There’s maybe some confusion about the terminology. There’s a strict definition for radical and a loose definition for radical.
The 214 radicals are the strict definition. Each kanji only has one radical. They are used for cataloging kanji and determine how kanji are ordered in a kanji dictionary. The Japanese government gives schools the information they need to teach to kids on kanji and this is one element that gets officially defined.
The WK radicals fall under a loose definition. These are more like the parts that make up a kanji and have no official standing or categorization.
If you want a tool that converts kanji to WK’s radicals, you need to use something related to WK, because no one else will know what you’re talking about.
Why exactly do you want a “kanji to radical converter”? The site jisho.org has kanji parts info on kanji detail pages, but they might be unrelated to how WK does things.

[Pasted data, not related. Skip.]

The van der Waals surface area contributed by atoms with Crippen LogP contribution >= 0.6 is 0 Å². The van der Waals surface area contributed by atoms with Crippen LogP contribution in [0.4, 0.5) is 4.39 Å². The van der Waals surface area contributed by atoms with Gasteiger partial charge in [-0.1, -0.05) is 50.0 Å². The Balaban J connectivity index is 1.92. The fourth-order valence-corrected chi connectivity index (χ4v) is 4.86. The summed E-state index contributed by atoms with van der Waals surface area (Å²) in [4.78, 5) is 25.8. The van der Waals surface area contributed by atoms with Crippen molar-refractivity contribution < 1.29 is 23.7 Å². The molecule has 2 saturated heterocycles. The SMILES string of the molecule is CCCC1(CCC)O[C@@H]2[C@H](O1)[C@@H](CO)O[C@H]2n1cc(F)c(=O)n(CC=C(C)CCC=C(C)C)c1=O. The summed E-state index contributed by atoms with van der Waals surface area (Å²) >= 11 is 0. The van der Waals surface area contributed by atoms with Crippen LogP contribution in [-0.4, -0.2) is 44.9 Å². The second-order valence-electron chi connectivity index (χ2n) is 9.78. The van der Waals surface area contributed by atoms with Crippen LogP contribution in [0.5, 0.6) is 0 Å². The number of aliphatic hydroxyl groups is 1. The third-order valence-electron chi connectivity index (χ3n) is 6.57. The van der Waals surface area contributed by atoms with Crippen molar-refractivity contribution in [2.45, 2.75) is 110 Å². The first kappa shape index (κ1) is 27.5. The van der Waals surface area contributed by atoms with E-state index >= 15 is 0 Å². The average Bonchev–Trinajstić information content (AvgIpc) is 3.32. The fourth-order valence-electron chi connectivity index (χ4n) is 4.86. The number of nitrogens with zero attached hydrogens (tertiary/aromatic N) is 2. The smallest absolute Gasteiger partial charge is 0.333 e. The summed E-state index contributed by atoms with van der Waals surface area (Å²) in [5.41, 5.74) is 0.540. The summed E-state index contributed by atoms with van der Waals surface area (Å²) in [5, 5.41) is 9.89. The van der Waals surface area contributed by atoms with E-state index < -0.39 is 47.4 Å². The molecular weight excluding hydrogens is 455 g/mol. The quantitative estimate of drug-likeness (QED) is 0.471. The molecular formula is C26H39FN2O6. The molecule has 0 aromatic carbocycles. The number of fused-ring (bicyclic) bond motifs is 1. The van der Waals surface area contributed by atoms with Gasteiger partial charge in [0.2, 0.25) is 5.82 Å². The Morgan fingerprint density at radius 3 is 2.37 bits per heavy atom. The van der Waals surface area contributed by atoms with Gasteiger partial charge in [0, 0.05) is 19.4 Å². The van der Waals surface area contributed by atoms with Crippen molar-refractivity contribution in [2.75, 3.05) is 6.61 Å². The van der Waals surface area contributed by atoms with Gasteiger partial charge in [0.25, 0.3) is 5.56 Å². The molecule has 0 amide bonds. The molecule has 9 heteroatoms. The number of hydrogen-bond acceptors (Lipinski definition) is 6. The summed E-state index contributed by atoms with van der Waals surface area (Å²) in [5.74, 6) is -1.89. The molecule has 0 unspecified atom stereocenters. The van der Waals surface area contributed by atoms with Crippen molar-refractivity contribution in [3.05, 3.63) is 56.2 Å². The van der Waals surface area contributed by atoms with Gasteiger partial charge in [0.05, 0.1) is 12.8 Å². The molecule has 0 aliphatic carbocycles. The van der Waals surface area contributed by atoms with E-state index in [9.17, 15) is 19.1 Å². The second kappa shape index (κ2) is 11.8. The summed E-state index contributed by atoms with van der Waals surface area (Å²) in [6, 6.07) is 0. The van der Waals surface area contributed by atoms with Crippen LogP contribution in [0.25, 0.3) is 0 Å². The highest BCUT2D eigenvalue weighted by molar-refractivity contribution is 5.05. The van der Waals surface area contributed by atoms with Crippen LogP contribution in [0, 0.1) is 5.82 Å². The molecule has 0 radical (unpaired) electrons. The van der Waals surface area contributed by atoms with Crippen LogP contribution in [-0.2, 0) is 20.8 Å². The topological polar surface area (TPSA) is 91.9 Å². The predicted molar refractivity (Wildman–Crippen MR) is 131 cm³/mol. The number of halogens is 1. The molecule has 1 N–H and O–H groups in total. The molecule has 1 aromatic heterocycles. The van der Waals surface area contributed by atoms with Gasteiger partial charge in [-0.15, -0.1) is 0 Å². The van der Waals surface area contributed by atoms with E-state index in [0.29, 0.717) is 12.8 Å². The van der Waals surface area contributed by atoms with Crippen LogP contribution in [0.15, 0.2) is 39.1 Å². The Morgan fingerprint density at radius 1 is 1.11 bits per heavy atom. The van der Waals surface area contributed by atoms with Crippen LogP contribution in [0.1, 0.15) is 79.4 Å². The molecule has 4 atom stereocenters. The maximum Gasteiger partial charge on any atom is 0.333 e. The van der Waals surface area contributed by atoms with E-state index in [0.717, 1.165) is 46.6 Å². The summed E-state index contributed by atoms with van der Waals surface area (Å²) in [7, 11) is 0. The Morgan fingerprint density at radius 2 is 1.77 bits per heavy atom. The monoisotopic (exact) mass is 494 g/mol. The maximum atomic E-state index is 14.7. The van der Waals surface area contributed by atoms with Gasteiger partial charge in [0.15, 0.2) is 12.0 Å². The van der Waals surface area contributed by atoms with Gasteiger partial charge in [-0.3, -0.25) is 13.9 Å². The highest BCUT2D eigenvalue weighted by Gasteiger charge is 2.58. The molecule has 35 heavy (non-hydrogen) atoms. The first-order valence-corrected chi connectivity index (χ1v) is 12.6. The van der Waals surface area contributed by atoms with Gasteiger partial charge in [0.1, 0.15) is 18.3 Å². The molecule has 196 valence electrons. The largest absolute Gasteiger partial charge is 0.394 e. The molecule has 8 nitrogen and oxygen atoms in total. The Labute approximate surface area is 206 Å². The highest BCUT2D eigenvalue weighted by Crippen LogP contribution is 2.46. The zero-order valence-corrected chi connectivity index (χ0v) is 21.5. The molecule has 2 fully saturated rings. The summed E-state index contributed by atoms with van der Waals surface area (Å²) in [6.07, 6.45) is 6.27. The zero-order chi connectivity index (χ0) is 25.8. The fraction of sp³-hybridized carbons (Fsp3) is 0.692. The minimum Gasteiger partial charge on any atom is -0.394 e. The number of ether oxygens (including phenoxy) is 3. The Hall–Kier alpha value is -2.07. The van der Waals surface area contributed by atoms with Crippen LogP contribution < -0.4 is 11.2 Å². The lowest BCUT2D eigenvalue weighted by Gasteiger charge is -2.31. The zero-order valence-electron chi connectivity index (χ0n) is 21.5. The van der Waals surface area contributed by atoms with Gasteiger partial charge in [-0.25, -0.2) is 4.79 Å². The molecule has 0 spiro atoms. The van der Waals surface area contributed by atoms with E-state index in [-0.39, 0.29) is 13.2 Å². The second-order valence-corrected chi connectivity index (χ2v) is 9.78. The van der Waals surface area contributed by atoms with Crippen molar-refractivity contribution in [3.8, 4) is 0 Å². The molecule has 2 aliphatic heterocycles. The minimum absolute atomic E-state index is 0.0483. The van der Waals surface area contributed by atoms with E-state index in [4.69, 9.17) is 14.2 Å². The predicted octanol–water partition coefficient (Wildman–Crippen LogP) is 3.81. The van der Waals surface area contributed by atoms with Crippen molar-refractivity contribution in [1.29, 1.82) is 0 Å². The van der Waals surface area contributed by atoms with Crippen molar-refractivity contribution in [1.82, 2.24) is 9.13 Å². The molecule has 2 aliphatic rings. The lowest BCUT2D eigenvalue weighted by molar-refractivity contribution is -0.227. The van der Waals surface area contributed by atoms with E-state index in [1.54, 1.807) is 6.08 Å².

[Edit: and of course you can also look at the WK detail page of a kanji to see which WK radicals it is made of.]
The strict definition@Leebo is talking about is that a kanji has exactly one radical. Wanikani “radicals” are all parts that make up a kanji, it’s like a decomposition of all parts, and some “WK radicals” never appear as “real radicals”. There are 478 WK radicals, but only 214 official ones.
Maybe you should get a few WK levels first before you worry about real radicals, they are not that essential in the beginning.
If you search by kanji, the map will show you its parts/radicals on the left side and related kanji on the right side of your kanji.
Of course, their parts/radicals do not correspond to WK radicals 1:1.
In RTK this is why they are called “Primitives”. The term “Radical” to mean “Any Component part of a Kanji” is a relatively new usage anyway. I suppose it would be less confusing if the difference between “Radical” and “部首” was explained.